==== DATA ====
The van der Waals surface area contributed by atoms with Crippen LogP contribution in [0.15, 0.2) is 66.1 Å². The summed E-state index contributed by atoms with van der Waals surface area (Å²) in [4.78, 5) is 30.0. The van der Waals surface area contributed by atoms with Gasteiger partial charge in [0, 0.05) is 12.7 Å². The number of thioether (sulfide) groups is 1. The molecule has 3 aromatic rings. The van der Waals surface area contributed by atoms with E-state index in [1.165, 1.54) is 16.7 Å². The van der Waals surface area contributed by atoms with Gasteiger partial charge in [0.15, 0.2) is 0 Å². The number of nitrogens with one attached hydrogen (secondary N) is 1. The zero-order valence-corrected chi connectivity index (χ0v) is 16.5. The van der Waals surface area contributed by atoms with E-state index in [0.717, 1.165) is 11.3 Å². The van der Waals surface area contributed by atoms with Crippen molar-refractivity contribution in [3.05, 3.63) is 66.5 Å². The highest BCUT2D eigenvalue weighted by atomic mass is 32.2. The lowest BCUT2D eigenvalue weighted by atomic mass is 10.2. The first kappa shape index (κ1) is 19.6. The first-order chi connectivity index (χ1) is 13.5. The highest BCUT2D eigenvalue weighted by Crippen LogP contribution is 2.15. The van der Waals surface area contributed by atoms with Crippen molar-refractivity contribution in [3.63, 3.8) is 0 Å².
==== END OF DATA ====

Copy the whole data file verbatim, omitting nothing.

The van der Waals surface area contributed by atoms with Crippen LogP contribution in [0.15, 0.2) is 66.1 Å². The summed E-state index contributed by atoms with van der Waals surface area (Å²) in [4.78, 5) is 30.0. The van der Waals surface area contributed by atoms with Gasteiger partial charge in [0, 0.05) is 12.7 Å². The number of thioether (sulfide) groups is 1. The molecule has 3 aromatic rings. The van der Waals surface area contributed by atoms with E-state index in [1.165, 1.54) is 16.7 Å². The van der Waals surface area contributed by atoms with Gasteiger partial charge in [0.15, 0.2) is 0 Å². The number of nitrogens with one attached hydrogen (secondary N) is 1. The zero-order valence-corrected chi connectivity index (χ0v) is 16.5. The van der Waals surface area contributed by atoms with E-state index in [0.717, 1.165) is 11.3 Å². The van der Waals surface area contributed by atoms with Crippen molar-refractivity contribution in [3.05, 3.63) is 66.5 Å². The highest BCUT2D eigenvalue weighted by atomic mass is 32.2. The lowest BCUT2D eigenvalue weighted by atomic mass is 10.2. The first kappa shape index (κ1) is 19.6. The first-order chi connectivity index (χ1) is 13.5. The highest BCUT2D eigenvalue weighted by Crippen LogP contribution is 2.15. The van der Waals surface area contributed by atoms with Crippen molar-refractivity contribution in [3.63, 3.8) is 0 Å².